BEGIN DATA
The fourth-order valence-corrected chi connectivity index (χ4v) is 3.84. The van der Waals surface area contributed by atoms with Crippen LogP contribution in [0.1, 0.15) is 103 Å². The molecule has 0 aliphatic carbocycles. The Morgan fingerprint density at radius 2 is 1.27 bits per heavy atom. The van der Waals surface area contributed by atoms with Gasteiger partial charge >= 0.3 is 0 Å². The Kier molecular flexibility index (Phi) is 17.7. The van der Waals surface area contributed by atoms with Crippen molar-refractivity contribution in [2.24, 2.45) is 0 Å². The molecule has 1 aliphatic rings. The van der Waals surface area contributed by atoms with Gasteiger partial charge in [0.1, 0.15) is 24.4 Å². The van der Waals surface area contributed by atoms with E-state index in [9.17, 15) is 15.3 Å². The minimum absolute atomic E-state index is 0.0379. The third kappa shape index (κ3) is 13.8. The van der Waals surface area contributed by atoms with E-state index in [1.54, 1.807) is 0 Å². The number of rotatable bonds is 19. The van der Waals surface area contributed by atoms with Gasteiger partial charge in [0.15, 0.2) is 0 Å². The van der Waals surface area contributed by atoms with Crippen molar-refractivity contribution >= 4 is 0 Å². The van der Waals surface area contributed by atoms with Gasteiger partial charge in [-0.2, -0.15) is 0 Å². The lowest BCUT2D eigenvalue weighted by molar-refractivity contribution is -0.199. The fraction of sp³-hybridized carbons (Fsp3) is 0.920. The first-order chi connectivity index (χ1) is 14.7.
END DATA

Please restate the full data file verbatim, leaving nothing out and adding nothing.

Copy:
The fourth-order valence-corrected chi connectivity index (χ4v) is 3.84. The van der Waals surface area contributed by atoms with Crippen LogP contribution in [0.1, 0.15) is 103 Å². The molecule has 0 aliphatic carbocycles. The Morgan fingerprint density at radius 2 is 1.27 bits per heavy atom. The van der Waals surface area contributed by atoms with Gasteiger partial charge >= 0.3 is 0 Å². The Kier molecular flexibility index (Phi) is 17.7. The van der Waals surface area contributed by atoms with Crippen molar-refractivity contribution in [2.24, 2.45) is 0 Å². The molecule has 1 aliphatic rings. The van der Waals surface area contributed by atoms with Gasteiger partial charge in [0.1, 0.15) is 24.4 Å². The van der Waals surface area contributed by atoms with E-state index in [9.17, 15) is 15.3 Å². The minimum absolute atomic E-state index is 0.0379. The third kappa shape index (κ3) is 13.8. The van der Waals surface area contributed by atoms with E-state index in [1.54, 1.807) is 0 Å². The number of rotatable bonds is 19. The van der Waals surface area contributed by atoms with Gasteiger partial charge in [0.15, 0.2) is 0 Å². The van der Waals surface area contributed by atoms with Crippen molar-refractivity contribution >= 4 is 0 Å². The van der Waals surface area contributed by atoms with Gasteiger partial charge in [-0.2, -0.15) is 0 Å². The lowest BCUT2D eigenvalue weighted by molar-refractivity contribution is -0.199. The fraction of sp³-hybridized carbons (Fsp3) is 0.920. The first-order chi connectivity index (χ1) is 14.7.